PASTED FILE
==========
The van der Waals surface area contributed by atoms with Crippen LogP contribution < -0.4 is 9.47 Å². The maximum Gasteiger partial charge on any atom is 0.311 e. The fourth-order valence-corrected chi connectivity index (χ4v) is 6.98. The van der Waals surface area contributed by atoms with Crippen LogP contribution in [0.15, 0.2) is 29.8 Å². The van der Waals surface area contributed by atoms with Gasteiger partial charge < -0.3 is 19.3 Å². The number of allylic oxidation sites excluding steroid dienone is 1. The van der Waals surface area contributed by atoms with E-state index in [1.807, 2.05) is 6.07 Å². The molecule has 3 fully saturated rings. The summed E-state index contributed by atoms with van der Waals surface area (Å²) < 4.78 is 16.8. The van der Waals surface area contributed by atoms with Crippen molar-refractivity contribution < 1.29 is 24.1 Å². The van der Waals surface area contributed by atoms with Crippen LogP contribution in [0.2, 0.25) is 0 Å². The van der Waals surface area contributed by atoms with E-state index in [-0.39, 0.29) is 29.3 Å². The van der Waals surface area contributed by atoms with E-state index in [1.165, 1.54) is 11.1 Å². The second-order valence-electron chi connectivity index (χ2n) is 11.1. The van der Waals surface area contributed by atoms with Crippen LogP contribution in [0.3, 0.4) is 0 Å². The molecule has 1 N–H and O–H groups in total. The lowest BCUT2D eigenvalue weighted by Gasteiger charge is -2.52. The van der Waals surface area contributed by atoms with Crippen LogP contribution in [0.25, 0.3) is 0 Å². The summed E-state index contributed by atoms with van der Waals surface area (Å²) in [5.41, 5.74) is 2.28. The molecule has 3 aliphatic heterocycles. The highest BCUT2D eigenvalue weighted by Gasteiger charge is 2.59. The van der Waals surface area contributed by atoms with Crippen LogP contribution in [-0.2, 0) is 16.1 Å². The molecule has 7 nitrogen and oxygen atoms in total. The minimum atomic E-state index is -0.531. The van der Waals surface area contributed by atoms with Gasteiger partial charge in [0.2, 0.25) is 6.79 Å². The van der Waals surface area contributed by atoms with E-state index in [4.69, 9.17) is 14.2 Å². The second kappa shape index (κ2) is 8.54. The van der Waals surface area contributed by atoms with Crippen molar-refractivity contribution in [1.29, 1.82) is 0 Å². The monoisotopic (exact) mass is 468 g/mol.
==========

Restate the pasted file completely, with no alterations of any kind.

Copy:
The van der Waals surface area contributed by atoms with Crippen LogP contribution < -0.4 is 9.47 Å². The maximum Gasteiger partial charge on any atom is 0.311 e. The fourth-order valence-corrected chi connectivity index (χ4v) is 6.98. The van der Waals surface area contributed by atoms with Crippen LogP contribution in [0.15, 0.2) is 29.8 Å². The van der Waals surface area contributed by atoms with Gasteiger partial charge < -0.3 is 19.3 Å². The number of allylic oxidation sites excluding steroid dienone is 1. The van der Waals surface area contributed by atoms with E-state index in [1.807, 2.05) is 6.07 Å². The molecule has 3 fully saturated rings. The summed E-state index contributed by atoms with van der Waals surface area (Å²) < 4.78 is 16.8. The van der Waals surface area contributed by atoms with Crippen molar-refractivity contribution < 1.29 is 24.1 Å². The van der Waals surface area contributed by atoms with Crippen LogP contribution in [0.2, 0.25) is 0 Å². The van der Waals surface area contributed by atoms with E-state index in [-0.39, 0.29) is 29.3 Å². The van der Waals surface area contributed by atoms with E-state index in [1.165, 1.54) is 11.1 Å². The second-order valence-electron chi connectivity index (χ2n) is 11.1. The van der Waals surface area contributed by atoms with Crippen LogP contribution in [0.3, 0.4) is 0 Å². The molecule has 1 N–H and O–H groups in total. The lowest BCUT2D eigenvalue weighted by Gasteiger charge is -2.52. The van der Waals surface area contributed by atoms with Crippen LogP contribution in [0.25, 0.3) is 0 Å². The summed E-state index contributed by atoms with van der Waals surface area (Å²) in [5.41, 5.74) is 2.28. The molecule has 3 aliphatic heterocycles. The highest BCUT2D eigenvalue weighted by Gasteiger charge is 2.59. The van der Waals surface area contributed by atoms with Crippen LogP contribution in [-0.2, 0) is 16.1 Å². The molecule has 7 nitrogen and oxygen atoms in total. The minimum atomic E-state index is -0.531. The van der Waals surface area contributed by atoms with Gasteiger partial charge in [0.2, 0.25) is 6.79 Å². The van der Waals surface area contributed by atoms with E-state index in [4.69, 9.17) is 14.2 Å². The second kappa shape index (κ2) is 8.54. The van der Waals surface area contributed by atoms with Crippen molar-refractivity contribution in [1.29, 1.82) is 0 Å². The monoisotopic (exact) mass is 468 g/mol.